How Will the Fiscal Cliff Affect Real Estate?

by Houston Agent


The Fiscal Cliff, which involved $500 billion in automatic tax hikes and spending cuts on Jan. 1, could have serious ramifications for the fledgling housing recovery.

By Peter Ricci

Unless you’ve been living in severe isolation the last couple months, you know all about the so-called “Fiscal Cliff,” the rather dramatic name that the media has given to the latest round of budgetary disputes facing Congress and President Obama.

Though the Fiscal Cliff is often given preeminence in the news cycles – with most analysts, the CBO included, predicting it would set off another economic recession – we wanted to look at the Fiscal Cliff through the guise of real estate, and examine how it could affect housing if we do indeed take the plunge come 2013.

What is the Fiscal Cliff? And How Will it Affect Real Estate?

First of all, an explanation – the Fiscal Cliff refers to $500 billion in automatic spending cuts and tax increases that will take effect Jan. 1, 2013 if Congress and the President do no agree to a budget deficit reduction plan. It was passed during the Simpson-Bowles Commission (a special commission assembled to recommend methods for decreasing the deficit) to incentivize Congress to reach a bargain, but clearly, it did not succeed in its initial goal!

So how would all this affect the housing market? Well, a number of ways, in fact:

  • Diana Olick of CNBC recently wrote that the mortgage interest deduction could be modified to reduce the deficit and avoid the Fiscal Cliff, with some ideas being to cap the deduction at $500,000 of the home’s value, eliminate the deduction for second homes or eliminate the deduction entirely.
  • Lawrence Yun, the National Association of Realtors’ chief economist, has said that if the Fiscal Cliff were to occur, the economy would fall into a recession, which would effectively quash the slow, but gradual, real estate recovery that has been picking up steam through most of 2012.
  • Along with the more obvious impacts on housing – the resulting unemployment from the Fiscal Cliff would be particularly damaging – it’s also useful to think of the affect it would have on consumer confidence. A home purchase is the most expensive investment in one’s life, and your clients will not pursue that process if they are not confident with the economy’s general direction…and the Fiscal Cliff could prove detrimental to that.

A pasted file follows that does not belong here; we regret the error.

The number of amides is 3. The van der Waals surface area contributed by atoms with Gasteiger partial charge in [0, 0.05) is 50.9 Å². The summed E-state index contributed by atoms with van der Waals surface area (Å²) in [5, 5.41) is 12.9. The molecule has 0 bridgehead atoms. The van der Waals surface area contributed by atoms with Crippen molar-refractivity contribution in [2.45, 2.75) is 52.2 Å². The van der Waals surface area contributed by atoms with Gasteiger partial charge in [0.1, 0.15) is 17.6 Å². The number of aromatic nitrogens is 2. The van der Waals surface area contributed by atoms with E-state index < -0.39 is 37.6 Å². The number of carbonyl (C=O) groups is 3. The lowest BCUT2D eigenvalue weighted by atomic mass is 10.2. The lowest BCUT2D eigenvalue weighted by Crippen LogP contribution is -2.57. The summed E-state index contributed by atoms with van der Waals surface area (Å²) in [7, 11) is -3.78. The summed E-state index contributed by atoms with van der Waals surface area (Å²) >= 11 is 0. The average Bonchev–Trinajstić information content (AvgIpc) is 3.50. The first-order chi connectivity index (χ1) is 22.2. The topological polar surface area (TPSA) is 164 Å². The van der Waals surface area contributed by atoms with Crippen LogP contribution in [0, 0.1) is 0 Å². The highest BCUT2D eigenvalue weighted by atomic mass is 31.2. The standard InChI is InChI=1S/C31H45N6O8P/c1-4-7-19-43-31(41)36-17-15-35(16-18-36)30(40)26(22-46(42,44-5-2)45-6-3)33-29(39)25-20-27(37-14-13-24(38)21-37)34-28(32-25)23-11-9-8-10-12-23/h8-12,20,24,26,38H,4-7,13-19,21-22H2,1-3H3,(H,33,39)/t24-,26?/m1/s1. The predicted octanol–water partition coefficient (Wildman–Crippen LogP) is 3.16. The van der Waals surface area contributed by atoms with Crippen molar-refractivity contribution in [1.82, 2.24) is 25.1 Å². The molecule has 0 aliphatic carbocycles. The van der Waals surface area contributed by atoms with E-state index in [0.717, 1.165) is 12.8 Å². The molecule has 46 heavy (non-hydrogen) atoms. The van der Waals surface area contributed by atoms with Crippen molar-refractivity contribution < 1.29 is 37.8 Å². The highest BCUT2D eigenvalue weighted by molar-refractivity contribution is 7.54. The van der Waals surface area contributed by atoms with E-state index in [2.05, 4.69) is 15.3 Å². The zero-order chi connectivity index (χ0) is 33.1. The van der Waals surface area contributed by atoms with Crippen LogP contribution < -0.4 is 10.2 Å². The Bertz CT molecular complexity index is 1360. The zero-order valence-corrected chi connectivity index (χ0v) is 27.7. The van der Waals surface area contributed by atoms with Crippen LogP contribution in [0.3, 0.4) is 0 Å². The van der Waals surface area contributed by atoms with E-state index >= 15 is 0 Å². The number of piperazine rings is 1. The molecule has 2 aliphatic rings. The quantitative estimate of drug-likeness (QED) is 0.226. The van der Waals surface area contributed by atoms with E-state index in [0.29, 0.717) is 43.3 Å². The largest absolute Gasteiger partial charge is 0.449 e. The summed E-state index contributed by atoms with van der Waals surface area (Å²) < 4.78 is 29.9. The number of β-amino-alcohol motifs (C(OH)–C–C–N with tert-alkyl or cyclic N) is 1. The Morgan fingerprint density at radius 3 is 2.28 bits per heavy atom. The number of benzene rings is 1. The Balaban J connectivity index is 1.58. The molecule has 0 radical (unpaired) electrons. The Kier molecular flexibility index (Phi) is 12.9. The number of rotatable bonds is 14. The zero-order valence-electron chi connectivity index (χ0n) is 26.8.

Real Estate Agents and the Fiscal Cliff

And of course, in the middle of all this are the real estate agents themselves, and how they are continuing to conduct business amidst this uncertain environment.

William Ishee, an agent with Robyn Jones Homes in Houston, said the Fiscal Cliff could be particularly harmful for the mortgage markets, with both interest rates and taxes rising. Therefore, with families being primarily affected, an agreement should be reached.

“We should work together and fix the problem,” Ishee said.

But what’s your take on the situation? Will the powers that be reach a compromise, or will ideology force the country in to a recession and stall the housing recovery? Sound off your thoughts in the comments section.

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  • Daniel says:

    Congress will come up with a last minute decision to kick the can down the road, only to delay the problem. The stock market will drop around Christmas and then improve once a deal is struck. Eventually, cuts will be made, primarily in defense, and taxes will increase. The economy will remain stagnant for a couple years. Then, once inflation hits, the government will raise interest rates and we will see another recession. The only thing that can stop this would be a technology breakthrough in energy or some large discovery of natural resources, which would allow the US to export to the rest of the world and grow organically.

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